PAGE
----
Wednesday, April 20, 2011

Markov's Next Tweet

Have cookie. All is a little intrusive So close to be Everyone is we haven't blogged in mall bathroom -!
If you've ever taken the time to read spam - and you really should - you might have come across something like this; text that almost seems human, but on closer inspection just doesn't quite make sense.

Markov Chains

I've mentioned Markov Chains before, for example, in the Snakes and Ladders post. Here's the formal definition from Wikipedia,
A Markov chain, named for Andrey Markov, is a mathematical system that undergoes transitions from one state to another (from a finite or countable number of possible states) in a chain-like manner. It is a random process endowed with the Markov property: the next state depends only on the current state and not on the past.
In the context of snakes and ladders, this basically says that the square you'll land on in the next turn depends on the square you're currently on, and the roll of a dice.

What the Dickens?

So what does this have to do with text generating?

Here's a visual example of how it works. These are the first few lines from A Tale of Two Cities as a flowchart,
In the above, you have the lines broken up word-wise, and linked by which words follow each other. To generate a sentence, pick a starting point and follow the arrows. When you get to a junction pick which way you go at random.

So for text generation, your 'current state' will be some word - say, 'of' in the above. The Markov text generator then picks a word to follow it. In the above, there are 5 words that could follow 'of', each with an equal chance of being chosen; except for 'times' which is twice as likely as the others, since it appears twice in the source.

It should be noted that it isn't just shuffling the words completely at random - words are chosen based on what they appear together with in the source.

Tweets Go In, Gibberish Comes Out

By feeding different source texts in to a generator, you can get all variety of different results; to some extent matching the style of the source writer. This is what can make the output seem so human, while being so beautifully nonsensical.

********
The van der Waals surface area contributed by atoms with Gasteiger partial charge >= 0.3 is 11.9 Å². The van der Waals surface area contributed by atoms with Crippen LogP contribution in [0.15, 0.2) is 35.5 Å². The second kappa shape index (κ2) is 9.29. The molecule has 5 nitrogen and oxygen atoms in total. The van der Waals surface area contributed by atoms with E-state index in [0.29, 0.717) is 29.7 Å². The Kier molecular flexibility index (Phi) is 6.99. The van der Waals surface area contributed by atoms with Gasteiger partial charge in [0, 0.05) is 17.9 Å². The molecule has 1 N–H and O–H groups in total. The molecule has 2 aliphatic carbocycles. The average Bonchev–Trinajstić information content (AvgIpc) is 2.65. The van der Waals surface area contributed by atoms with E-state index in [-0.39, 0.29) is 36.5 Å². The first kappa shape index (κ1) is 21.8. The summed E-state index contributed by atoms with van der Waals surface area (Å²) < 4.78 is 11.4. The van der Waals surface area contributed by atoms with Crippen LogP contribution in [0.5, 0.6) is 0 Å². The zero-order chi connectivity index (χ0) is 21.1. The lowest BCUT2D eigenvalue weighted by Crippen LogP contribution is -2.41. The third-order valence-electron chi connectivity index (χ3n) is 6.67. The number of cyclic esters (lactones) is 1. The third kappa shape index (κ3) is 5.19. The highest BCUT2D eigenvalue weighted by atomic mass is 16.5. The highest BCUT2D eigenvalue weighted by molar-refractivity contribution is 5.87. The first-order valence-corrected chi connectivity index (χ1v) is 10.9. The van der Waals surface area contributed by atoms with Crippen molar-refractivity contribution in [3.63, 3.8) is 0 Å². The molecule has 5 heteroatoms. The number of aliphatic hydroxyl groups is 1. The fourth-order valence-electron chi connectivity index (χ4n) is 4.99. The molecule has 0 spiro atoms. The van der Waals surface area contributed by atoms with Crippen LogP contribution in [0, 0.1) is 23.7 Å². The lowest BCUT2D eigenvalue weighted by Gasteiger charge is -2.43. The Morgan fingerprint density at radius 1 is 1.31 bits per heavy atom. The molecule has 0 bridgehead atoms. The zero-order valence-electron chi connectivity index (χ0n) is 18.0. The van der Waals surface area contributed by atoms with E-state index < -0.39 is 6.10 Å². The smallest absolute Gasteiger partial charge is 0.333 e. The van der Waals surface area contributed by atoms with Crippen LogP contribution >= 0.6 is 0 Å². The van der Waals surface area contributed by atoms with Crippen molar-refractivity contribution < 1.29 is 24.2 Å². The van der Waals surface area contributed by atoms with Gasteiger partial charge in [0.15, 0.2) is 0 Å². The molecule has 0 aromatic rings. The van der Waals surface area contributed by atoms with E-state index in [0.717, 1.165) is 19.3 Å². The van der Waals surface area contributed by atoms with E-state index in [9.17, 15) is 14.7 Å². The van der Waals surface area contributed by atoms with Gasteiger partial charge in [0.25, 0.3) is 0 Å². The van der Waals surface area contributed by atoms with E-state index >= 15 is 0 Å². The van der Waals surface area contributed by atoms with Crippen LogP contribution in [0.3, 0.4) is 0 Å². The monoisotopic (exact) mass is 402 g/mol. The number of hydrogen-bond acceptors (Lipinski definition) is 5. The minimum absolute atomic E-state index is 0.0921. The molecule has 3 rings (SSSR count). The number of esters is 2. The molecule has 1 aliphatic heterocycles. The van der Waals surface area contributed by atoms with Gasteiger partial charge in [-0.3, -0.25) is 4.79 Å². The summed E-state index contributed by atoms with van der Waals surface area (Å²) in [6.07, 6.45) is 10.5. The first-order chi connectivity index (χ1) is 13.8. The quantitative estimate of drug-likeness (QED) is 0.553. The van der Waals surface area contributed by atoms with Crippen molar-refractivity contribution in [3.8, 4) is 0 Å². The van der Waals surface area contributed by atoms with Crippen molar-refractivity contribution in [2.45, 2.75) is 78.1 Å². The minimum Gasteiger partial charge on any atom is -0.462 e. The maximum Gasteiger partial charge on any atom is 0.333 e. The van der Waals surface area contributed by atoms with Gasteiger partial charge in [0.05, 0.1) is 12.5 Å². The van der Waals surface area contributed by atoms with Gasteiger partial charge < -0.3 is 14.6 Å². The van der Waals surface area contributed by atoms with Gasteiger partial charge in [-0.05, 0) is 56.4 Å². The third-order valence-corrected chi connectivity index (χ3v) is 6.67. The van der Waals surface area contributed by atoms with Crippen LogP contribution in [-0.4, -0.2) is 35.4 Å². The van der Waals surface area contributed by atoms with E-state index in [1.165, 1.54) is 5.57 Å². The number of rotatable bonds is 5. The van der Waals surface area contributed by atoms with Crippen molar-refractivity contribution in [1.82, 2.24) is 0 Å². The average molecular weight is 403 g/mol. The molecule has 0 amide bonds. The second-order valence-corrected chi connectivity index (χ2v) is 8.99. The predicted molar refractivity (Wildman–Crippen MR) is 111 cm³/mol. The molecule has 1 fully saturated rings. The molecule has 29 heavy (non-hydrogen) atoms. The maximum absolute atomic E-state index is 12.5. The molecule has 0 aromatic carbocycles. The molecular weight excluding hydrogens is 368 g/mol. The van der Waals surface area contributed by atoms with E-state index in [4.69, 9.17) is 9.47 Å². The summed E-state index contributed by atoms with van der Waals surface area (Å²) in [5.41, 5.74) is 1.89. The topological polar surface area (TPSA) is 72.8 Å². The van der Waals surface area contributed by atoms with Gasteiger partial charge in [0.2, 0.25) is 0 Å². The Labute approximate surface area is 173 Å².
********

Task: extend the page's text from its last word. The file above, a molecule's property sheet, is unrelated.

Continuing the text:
In fact, the quote at the very top of the post was generated by "That Can Be My Next Tweet".

The only explanation the site gives as to how it works is,
This page generates your future tweets based on the DNA of your existing messages.
But it seems safe to assume, from that and what it outputs, that it's using Markov text generation with your - or in this case my - previous tweets as the source text.

What if I don't really is
He opened the door and got into the car engine shuddered into life and the vehicle lurched down the driveway..
That bit of text is actually an extract from "How to write badly well: Forget what you're doing halfway through a sentence", and is human written. But it demonstrates the point well.

In the above text, you have two sentence fragments either side of 'the car'; each makes sense individually, but not when they're put together.

And unfortunately, these sudden changes of direction are a major trip up point for Markov text; especially since this sort of thing can happen multiple times in a single sentence.

Letters and Words

You don't have to chop up the source text word-wise.

You could, for example, run a Markov chain letter-wise (or even by groups of letters).
This is particularly good at creating bizarre, new, portmanteau-ish words. For example, if your source is the US states, you get such gems as - Floridaho, Oklabama, and Flork.

The drawback to this approach is that it's no good at sentences, since what you'll get is likely to be a nonsensical collection of made-up words.

Alternatively, you could work with pairs of words, or indeed n-grams of any size. This has the benefit of creating more readable-text, but at the cost of variation.

Similarly, a smaller source text can produce lots of sentence fragments that never vary, while a large source can will give greater randomness.

It all ultimately comes down to getting a desirable balance between variability and comprehensibility.

Stuff to Play With

I threw together this quick and dirty implementation in python - mostly just to show that I could. I ran it on the first few paragraphs of this post (pre-editing), and got this as an example output,
almost seems human but while no-one is going on some spam was text that has anyone really should you might have postulated that has anyone really
That Can Be My Next Tweet, mentioned above.

On TweetCloud, you can enter a word and get a word cloud of words that commonly follow that word in tweets. Word.

Word-O-Matic, also mention above, creates words based on any source text you give it. See also: associated Reddit thread with lots of example results.

Markov Text Synthesizer, a general online generator you can play with.

There are various Twitter-bot attempts here.

Markov Shakespearean Sonnet (uses a slightly more complex generation method)

Someone who explains it better than me.

Oh, and you can also use Markov Chains to generate music.



[Spam is weirdly hard to come by these days.]

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